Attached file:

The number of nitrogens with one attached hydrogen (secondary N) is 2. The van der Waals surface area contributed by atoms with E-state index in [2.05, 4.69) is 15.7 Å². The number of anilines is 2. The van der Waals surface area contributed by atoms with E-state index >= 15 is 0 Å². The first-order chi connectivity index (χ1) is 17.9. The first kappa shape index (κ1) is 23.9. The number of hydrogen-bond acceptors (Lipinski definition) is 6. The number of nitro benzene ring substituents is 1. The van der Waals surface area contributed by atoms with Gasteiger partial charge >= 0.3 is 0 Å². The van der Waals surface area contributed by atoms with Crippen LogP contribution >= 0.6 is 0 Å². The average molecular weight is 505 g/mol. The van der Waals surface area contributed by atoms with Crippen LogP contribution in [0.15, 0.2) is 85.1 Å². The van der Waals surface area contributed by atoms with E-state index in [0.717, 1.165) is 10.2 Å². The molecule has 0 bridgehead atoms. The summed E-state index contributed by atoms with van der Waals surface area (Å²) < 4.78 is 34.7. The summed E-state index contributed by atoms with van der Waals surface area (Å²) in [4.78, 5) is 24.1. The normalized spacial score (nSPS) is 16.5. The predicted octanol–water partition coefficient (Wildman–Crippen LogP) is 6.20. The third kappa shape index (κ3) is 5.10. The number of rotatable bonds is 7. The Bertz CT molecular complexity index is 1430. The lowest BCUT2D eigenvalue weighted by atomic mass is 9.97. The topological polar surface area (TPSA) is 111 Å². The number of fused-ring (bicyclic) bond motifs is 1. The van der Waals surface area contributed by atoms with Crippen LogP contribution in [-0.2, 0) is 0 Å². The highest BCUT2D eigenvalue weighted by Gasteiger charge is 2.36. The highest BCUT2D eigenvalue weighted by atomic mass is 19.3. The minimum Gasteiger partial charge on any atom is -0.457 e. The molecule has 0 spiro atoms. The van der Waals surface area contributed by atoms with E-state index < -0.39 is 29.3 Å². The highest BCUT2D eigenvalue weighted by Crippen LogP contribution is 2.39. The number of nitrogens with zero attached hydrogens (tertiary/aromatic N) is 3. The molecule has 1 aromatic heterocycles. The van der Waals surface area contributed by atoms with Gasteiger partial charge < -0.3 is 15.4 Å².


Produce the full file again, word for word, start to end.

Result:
The number of nitrogens with one attached hydrogen (secondary N) is 2. The van der Waals surface area contributed by atoms with E-state index in [2.05, 4.69) is 15.7 Å². The number of anilines is 2. The van der Waals surface area contributed by atoms with E-state index >= 15 is 0 Å². The first-order chi connectivity index (χ1) is 17.9. The first kappa shape index (κ1) is 23.9. The number of hydrogen-bond acceptors (Lipinski definition) is 6. The number of nitro benzene ring substituents is 1. The van der Waals surface area contributed by atoms with Gasteiger partial charge >= 0.3 is 0 Å². The van der Waals surface area contributed by atoms with Crippen LogP contribution >= 0.6 is 0 Å². The average molecular weight is 505 g/mol. The van der Waals surface area contributed by atoms with Crippen LogP contribution in [0.15, 0.2) is 85.1 Å². The van der Waals surface area contributed by atoms with E-state index in [0.717, 1.165) is 10.2 Å². The molecule has 0 bridgehead atoms. The summed E-state index contributed by atoms with van der Waals surface area (Å²) < 4.78 is 34.7. The summed E-state index contributed by atoms with van der Waals surface area (Å²) in [4.78, 5) is 24.1. The normalized spacial score (nSPS) is 16.5. The predicted octanol–water partition coefficient (Wildman–Crippen LogP) is 6.20. The third kappa shape index (κ3) is 5.10. The number of rotatable bonds is 7. The Bertz CT molecular complexity index is 1430. The lowest BCUT2D eigenvalue weighted by atomic mass is 9.97. The topological polar surface area (TPSA) is 111 Å². The number of fused-ring (bicyclic) bond motifs is 1. The van der Waals surface area contributed by atoms with Crippen LogP contribution in [-0.2, 0) is 0 Å². The highest BCUT2D eigenvalue weighted by Gasteiger charge is 2.36. The highest BCUT2D eigenvalue weighted by atomic mass is 19.3. The minimum Gasteiger partial charge on any atom is -0.457 e. The molecule has 0 spiro atoms. The van der Waals surface area contributed by atoms with E-state index < -0.39 is 29.3 Å². The highest BCUT2D eigenvalue weighted by Crippen LogP contribution is 2.39. The number of nitrogens with zero attached hydrogens (tertiary/aromatic N) is 3. The molecule has 1 aromatic heterocycles. The van der Waals surface area contributed by atoms with Gasteiger partial charge < -0.3 is 15.4 Å².